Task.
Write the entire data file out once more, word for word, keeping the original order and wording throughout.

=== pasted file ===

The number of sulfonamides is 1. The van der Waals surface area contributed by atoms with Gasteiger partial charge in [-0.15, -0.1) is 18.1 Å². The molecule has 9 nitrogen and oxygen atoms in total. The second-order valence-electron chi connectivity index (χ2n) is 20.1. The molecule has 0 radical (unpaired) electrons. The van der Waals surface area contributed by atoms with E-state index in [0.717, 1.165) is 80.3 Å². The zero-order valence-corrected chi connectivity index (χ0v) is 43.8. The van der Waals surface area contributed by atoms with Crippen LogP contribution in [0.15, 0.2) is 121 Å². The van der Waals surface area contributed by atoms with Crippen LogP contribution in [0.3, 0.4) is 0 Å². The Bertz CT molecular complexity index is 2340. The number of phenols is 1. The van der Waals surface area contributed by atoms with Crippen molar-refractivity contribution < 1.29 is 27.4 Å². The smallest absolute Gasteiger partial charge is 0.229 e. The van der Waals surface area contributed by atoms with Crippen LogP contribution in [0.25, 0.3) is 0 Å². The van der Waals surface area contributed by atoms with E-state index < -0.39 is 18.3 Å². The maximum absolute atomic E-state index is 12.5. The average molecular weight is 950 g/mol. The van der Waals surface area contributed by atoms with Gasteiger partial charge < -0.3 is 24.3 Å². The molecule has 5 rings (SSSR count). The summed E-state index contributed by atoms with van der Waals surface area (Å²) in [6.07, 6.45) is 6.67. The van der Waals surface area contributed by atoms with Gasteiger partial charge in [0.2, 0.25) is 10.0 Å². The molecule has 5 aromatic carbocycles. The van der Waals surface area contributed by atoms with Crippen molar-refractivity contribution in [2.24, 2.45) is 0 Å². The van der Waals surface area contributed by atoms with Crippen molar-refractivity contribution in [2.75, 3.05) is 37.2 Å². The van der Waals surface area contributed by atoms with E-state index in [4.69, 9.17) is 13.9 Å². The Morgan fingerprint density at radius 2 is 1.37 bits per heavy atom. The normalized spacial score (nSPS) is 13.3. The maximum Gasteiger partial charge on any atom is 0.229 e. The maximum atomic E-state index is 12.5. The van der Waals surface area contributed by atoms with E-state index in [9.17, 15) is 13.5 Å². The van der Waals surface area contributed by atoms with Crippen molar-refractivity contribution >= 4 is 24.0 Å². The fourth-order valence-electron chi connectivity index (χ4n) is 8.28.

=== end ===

The number of sulfonamides is 1. The van der Waals surface area contributed by atoms with Gasteiger partial charge in [-0.15, -0.1) is 18.1 Å². The molecule has 9 nitrogen and oxygen atoms in total. The second-order valence-electron chi connectivity index (χ2n) is 20.1. The molecule has 0 radical (unpaired) electrons. The van der Waals surface area contributed by atoms with E-state index in [0.717, 1.165) is 80.3 Å². The zero-order valence-corrected chi connectivity index (χ0v) is 43.8. The van der Waals surface area contributed by atoms with Crippen LogP contribution in [0.15, 0.2) is 121 Å². The van der Waals surface area contributed by atoms with Crippen LogP contribution in [0.3, 0.4) is 0 Å². The Bertz CT molecular complexity index is 2340. The number of phenols is 1. The van der Waals surface area contributed by atoms with Crippen molar-refractivity contribution < 1.29 is 27.4 Å². The smallest absolute Gasteiger partial charge is 0.229 e. The van der Waals surface area contributed by atoms with Crippen LogP contribution in [0.25, 0.3) is 0 Å². The van der Waals surface area contributed by atoms with E-state index < -0.39 is 18.3 Å². The maximum absolute atomic E-state index is 12.5. The average molecular weight is 950 g/mol. The van der Waals surface area contributed by atoms with Gasteiger partial charge < -0.3 is 24.3 Å². The molecule has 5 rings (SSSR count). The summed E-state index contributed by atoms with van der Waals surface area (Å²) in [6.07, 6.45) is 6.67. The van der Waals surface area contributed by atoms with Gasteiger partial charge in [0.2, 0.25) is 10.0 Å². The molecule has 5 aromatic carbocycles. The van der Waals surface area contributed by atoms with Crippen molar-refractivity contribution in [2.24, 2.45) is 0 Å². The van der Waals surface area contributed by atoms with Crippen molar-refractivity contribution in [2.75, 3.05) is 37.2 Å². The van der Waals surface area contributed by atoms with E-state index in [4.69, 9.17) is 13.9 Å². The Morgan fingerprint density at radius 2 is 1.37 bits per heavy atom. The normalized spacial score (nSPS) is 13.3. The maximum Gasteiger partial charge on any atom is 0.229 e. The maximum atomic E-state index is 12.5. The van der Waals surface area contributed by atoms with E-state index in [9.17, 15) is 13.5 Å². The van der Waals surface area contributed by atoms with Crippen molar-refractivity contribution >= 4 is 24.0 Å². The fourth-order valence-electron chi connectivity index (χ4n) is 8.28.